</p>Wed, 22 Sep 2010 05:08:44 +0000
https://hexnet.org/content/2010-crop-circle-roundup
https://hexnet.org/content/2010-crop-circle-roundupThe way of the tau<p><a href="http://hexnet.org/content/dozenal-tau-unit-circle"><img src='/files/images/hexnet/tau-circle.png' title='Dozenal tau unit circle' alt='Dozenal tau unit circle' class='image-right'/></a>
An astute reader recently brought to my attention the nascent movement afoot to replace π in common usage with the number now unfortunately known as 2π—viz., 6;349419 (dec. 6.283186):
</p>
<ul>
<li><a class="ex" href="http://www.math.utah.edu/~palais/pi">Pi Is Wrong!</a> - By Bob Palais</li>
<li><a class="ex" href="http://tauday.com/">The Tau Manifesto</a> - By Michael Hartl</li>
</ul>
<p>
(For a reasonably convincing argument on why the letter τ (tau) in particular should be adopted for this value, please read Mr. Hartl's manifesto.)
</p>
<p>
The fundamental point here is that, in trigonometry and all other manner of angle-measuring endeavors, what we care about is the radius of a circle, not its diameter. The one follows from the other to be sure, but at the end of the day the diameter is more usefully considered twice the radius than the radius is half the diameter. A circle is a circumference around a center—it is the measure of this distance between center and circumference that is elemental to the idea of a circle, not the rather incidental fact that its full width is twice that same distance.
</p>Mon, 26 Jul 2010 03:28:45 +0000
https://hexnet.org/content/way-tau
https://hexnet.org/content/way-tauDozenal tau unit circle<p>
This is a unit circle diagram using both dozenal notation (as with elsewhere on this site, using "A" and "B" for ten and eleven) and the newly proposed circle constant τ (tau), which is equal to 2π. The advantages of τ over π are numerous and obvious—instead of a full circle of arc being two of anything, it is just one τ. Put another way, τ is simply the number of radians in a circle.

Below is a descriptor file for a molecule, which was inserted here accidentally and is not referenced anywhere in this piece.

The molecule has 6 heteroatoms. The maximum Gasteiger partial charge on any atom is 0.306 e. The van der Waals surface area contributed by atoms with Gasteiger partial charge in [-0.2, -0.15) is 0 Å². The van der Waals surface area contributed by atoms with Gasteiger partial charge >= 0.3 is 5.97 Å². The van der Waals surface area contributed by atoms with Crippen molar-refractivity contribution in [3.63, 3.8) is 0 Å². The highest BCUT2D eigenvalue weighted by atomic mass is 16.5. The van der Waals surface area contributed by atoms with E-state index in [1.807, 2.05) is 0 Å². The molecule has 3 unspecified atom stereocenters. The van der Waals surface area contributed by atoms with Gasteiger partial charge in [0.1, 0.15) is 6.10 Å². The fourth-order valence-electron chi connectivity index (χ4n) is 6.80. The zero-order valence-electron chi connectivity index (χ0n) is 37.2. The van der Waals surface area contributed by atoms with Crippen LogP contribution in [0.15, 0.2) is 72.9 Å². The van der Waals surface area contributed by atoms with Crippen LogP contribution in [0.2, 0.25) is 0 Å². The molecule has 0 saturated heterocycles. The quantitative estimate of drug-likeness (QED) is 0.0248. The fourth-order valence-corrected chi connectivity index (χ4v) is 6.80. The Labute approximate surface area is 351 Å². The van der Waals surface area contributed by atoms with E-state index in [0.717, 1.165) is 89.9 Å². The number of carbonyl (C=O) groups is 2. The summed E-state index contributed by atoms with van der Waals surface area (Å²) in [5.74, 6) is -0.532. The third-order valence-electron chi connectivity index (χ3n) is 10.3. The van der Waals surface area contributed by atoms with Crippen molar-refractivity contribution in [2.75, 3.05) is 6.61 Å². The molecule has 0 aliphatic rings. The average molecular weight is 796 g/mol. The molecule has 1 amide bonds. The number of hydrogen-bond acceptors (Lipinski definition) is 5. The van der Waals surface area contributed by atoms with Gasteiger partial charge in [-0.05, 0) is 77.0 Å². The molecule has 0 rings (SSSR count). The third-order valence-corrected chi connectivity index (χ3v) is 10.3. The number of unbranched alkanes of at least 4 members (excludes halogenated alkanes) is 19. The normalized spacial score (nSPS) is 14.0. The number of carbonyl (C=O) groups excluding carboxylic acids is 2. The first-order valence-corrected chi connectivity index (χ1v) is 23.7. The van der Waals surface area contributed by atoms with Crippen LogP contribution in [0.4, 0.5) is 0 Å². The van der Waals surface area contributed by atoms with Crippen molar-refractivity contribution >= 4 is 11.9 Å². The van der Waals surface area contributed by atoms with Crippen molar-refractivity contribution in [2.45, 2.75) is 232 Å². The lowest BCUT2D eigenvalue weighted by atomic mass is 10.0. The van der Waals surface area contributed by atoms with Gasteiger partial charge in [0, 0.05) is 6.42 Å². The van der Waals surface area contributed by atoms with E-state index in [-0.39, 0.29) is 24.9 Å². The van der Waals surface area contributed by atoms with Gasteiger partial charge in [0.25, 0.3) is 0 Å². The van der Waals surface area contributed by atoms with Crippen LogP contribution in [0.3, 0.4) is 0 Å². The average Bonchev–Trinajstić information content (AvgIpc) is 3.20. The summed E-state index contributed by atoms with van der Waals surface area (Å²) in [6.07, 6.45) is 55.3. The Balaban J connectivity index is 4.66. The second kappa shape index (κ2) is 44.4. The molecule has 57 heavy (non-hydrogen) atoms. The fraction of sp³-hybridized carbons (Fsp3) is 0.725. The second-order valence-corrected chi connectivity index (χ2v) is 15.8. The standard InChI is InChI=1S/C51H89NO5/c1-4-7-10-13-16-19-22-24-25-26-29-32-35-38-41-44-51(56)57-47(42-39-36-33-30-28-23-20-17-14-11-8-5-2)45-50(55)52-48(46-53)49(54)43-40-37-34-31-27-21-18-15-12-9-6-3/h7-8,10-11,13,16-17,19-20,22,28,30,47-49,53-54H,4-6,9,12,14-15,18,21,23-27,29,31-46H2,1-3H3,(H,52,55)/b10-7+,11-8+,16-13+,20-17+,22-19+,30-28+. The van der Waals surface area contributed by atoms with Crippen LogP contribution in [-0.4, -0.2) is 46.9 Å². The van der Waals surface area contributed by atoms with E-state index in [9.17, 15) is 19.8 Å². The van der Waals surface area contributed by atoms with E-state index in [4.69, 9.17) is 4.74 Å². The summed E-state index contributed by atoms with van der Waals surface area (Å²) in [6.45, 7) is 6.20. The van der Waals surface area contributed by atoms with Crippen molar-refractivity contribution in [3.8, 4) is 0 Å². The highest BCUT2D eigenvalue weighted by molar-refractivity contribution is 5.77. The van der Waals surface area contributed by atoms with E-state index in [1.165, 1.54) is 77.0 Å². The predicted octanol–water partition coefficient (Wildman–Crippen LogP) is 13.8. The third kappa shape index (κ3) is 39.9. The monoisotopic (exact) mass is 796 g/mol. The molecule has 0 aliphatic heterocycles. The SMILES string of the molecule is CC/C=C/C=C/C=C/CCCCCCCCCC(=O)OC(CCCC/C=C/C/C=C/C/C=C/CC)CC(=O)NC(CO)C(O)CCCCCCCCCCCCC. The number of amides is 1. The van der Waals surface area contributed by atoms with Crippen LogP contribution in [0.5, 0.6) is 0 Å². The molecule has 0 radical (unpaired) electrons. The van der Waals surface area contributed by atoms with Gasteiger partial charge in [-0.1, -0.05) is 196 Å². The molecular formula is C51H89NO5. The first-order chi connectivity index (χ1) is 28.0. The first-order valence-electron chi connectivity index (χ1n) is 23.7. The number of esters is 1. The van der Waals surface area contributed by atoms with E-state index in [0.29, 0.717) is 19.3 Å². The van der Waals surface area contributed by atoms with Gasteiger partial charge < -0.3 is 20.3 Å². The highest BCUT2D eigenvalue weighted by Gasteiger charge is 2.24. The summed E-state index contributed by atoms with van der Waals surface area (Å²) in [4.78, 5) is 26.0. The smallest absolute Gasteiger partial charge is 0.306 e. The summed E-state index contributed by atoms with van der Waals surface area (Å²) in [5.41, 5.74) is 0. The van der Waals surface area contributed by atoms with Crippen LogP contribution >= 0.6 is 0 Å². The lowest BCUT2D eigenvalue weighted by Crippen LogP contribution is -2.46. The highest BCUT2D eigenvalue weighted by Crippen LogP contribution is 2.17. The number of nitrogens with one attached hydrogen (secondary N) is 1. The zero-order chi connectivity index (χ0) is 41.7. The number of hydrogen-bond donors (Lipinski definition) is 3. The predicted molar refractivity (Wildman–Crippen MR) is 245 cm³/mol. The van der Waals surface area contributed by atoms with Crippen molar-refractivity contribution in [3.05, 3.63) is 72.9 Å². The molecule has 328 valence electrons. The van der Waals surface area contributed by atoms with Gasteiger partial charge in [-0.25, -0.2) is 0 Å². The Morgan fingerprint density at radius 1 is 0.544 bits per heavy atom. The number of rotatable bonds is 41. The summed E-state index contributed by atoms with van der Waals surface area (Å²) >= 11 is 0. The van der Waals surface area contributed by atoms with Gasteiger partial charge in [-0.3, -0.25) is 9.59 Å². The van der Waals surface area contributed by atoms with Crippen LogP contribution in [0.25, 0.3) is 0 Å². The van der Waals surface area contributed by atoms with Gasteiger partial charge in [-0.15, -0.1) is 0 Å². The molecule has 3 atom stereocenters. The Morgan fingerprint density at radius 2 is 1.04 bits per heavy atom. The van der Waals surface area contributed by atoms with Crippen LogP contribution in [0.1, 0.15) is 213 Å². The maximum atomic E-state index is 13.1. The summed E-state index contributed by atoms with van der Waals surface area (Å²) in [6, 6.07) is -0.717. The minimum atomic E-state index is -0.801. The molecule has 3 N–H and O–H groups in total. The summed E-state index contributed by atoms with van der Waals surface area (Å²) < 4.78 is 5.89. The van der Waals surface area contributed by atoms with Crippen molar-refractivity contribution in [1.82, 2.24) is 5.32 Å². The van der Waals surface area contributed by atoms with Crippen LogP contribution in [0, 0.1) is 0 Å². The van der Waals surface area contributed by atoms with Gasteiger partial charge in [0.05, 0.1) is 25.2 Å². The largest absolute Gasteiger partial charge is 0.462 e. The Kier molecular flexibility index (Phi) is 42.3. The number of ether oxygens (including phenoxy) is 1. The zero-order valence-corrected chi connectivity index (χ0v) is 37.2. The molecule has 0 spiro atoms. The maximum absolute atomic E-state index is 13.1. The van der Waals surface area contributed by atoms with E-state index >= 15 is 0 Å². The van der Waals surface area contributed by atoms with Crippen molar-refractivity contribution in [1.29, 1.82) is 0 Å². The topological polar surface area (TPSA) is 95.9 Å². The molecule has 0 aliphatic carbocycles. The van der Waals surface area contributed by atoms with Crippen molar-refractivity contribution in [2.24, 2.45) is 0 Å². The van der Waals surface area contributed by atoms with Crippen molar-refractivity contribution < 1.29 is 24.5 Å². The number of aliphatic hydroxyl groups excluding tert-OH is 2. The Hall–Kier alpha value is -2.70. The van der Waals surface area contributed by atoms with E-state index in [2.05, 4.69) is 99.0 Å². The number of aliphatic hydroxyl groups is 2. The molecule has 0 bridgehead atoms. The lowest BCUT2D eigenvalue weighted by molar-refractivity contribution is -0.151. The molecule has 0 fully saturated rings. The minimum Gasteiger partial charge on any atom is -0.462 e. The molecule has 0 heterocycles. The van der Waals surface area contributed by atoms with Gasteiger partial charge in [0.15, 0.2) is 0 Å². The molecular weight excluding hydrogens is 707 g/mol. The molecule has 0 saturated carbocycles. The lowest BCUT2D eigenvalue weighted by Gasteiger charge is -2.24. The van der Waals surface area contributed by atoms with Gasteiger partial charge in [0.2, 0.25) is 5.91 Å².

</p>Sun, 25 Jul 2010 00:47:33 +0000
https://hexnet.org/content/dozenal-tau-unit-circle
https://hexnet.org/content/dozenal-tau-unit-circleEuclid IV.15: To inscribe a regular hexagon in a given circle<p><i>NOTE: I have transcribed and edited this from various ancient translations of Euclid, augmented and tempered where necessary by at least the structure of more modern versions. I am pretty sure there are no errors in it. This is of course only one of many interesting Euclidean propositions involving hexagons, and for anyone reading this who does not in fact own a copy of Euclid I highly recommend <a class='ex' href="http://www.amazon.com/gp/product/1888009195/ref=as_li_tf_tl?ie=UTF8&camp=1789&creative=9325&creativeASIN=1888009195&linkCode=as2&tag=hexnet08-20">purchasing one right now</a></a>. Thank you.</i></p>
<p>
<img src='/files/images/hexnet/euclid-iv-15.png' title='A hexagon inscribed in a circle' alt='A hexagon inscribed in a circle' class='image-right'/>
Let ABCDEF be the given circle. It is required to inscribe an equilateral and equiangular hexagon in the circle ABCDEF.
</p>Thu, 01 Jul 2010 02:57:10 +0000
https://hexnet.org/content/euclid-iv-15
https://hexnet.org/content/euclid-iv-15A Series of Cubes<video controls="controls"><source src="/files/media/cubes.ogv" type="video/ogg"/><source src="/files/media/cubes.mp4" type="video/mp4"/></video>Tue, 29 Jun 2010 03:14:00 +0000
https://hexnet.org/content/video-series-cubes
https://hexnet.org/content/video-series-cubesConstructing a Regular Hexagon<video controls="controls"><source src="/files/media/constructing.ogv" type="video/ogg"/><source src="/files/media/constructing.mp4" type="video/mp4"/></video>Fri, 25 Jun 2010 02:50:00 +0000
https://hexnet.org/content/video-constructing-regular-hexagon
https://hexnet.org/content/video-constructing-regular-hexagonGeometry of Circles by Philip Glass<p>